I haven't looked at the coastline of the Pacific and Atlantic coast states.... Do you know offhand what their limits are? Don't search if you don't know offhand.
It may well be that the Perez thing may well have played into the legislation of 1953.
One interesting aspect of Louisiana coastal erosion is the fact that the state is now claiming land that was private landowners property.
It's happened to my company, and it potentially involves the shift of millions of dollars of royalty revenues for wells drilled onshore near the coast.
The flip side for Lousiana is that it also shifts the federal boundary three miles from the new subsea lands they are now claiming.
Basically, Louisiana got screwed by the feds. Here's an excerpt...
"Louisiana's claims, like those of Texas, are based on the contention that it had a three-league maritime boundary which existed "at the time" it was admitted to the Union, and must be judged by the same standards.
The Act of Congress admitting the State to the Union in 1812 107a described the new State's boundaries as follows:
"beginning at the mouth of the river Sabine; thence, by a line to be drawn along the middle of said river, including all islands to the thirty-second degree of latitude; thence, due north, to the northernmost part of the thirty-third degree of north latitude; thence, along the said parallel of latitude, to the river Mississippi; thence, down the said river, to the river Iberville; and from thence, along the middle of the said river, and lakes Maurepas and Ponchartrain, to the gulf of Mexico; thence, bounded by the said gulf, to the place of beginning, including all islands within three leagues of the coast . . . ." (Emphasis added.)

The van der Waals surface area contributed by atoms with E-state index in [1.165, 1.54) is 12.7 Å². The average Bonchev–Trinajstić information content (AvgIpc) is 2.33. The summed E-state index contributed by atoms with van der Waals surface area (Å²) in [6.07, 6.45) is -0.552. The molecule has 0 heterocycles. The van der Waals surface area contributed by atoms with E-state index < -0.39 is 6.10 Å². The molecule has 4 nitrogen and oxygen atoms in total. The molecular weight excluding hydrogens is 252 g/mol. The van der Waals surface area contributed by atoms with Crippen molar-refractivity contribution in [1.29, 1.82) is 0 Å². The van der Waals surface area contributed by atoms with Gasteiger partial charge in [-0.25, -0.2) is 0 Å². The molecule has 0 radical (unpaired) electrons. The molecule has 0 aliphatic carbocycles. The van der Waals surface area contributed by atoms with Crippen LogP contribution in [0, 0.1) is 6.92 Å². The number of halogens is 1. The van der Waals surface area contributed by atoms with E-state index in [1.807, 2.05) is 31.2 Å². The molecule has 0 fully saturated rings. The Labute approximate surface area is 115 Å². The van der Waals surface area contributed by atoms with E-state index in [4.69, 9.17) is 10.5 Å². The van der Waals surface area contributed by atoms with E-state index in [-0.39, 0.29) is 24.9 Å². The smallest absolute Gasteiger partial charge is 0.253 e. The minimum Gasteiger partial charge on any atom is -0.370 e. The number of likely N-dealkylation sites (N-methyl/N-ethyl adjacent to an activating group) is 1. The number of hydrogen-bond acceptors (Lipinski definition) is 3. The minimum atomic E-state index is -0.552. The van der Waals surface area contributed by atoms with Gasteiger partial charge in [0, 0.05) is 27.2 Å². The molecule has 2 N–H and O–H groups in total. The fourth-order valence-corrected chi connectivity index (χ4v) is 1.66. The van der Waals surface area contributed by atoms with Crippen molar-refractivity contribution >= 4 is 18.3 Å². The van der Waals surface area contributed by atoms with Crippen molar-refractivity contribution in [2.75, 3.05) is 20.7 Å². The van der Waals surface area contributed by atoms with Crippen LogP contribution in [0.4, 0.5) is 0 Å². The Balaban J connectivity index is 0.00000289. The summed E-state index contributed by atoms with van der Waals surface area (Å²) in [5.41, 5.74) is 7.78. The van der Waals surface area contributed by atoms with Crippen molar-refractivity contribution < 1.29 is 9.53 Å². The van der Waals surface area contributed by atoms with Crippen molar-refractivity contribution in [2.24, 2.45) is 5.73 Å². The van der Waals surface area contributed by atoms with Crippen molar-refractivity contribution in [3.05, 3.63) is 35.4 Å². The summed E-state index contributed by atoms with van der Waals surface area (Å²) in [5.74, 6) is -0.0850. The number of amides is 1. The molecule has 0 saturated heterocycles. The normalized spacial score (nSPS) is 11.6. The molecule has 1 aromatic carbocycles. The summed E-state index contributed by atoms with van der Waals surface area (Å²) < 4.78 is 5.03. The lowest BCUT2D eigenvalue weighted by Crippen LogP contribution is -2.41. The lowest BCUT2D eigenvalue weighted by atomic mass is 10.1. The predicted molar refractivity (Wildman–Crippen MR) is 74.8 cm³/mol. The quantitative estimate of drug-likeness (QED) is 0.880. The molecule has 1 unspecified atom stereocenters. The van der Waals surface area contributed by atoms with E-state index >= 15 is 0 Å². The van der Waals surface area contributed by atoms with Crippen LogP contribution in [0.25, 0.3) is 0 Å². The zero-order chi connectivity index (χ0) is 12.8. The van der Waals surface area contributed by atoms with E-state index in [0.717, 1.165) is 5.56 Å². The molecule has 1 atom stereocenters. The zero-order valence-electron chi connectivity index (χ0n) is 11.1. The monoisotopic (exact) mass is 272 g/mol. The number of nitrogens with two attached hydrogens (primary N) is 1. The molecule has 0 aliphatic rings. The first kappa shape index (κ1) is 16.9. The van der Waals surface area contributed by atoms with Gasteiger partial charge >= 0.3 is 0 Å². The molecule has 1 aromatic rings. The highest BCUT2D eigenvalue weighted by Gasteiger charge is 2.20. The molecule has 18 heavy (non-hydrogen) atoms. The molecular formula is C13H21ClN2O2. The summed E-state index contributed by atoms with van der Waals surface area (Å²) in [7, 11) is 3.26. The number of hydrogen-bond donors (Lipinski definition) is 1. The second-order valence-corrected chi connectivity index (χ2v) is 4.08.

Louisiana claims that the concluding clause "including all islands within three leagues of the coast" should be read to mean that Congress fixed as the State's seaward boundary a line three leagues from its coast, and that such a reading is supported both by the State's preadmission history and by subsequent events.
The Government, on the other hand, insists that the phrase includes only the islands themselves lying within three leagues of the coast, and not all waters within that distance as well."
Texas had other treaties and documents to back up it's claims. Unequal treatment is the net result.
Ah, thank you. I can see that contraflow is the buzz word for the Blanco defense.
It's not defense of Blanko, it's simply stating the truth. Whether you agree or not is not my problem. The problem was she didn't issue the mandatory evacuation sooner.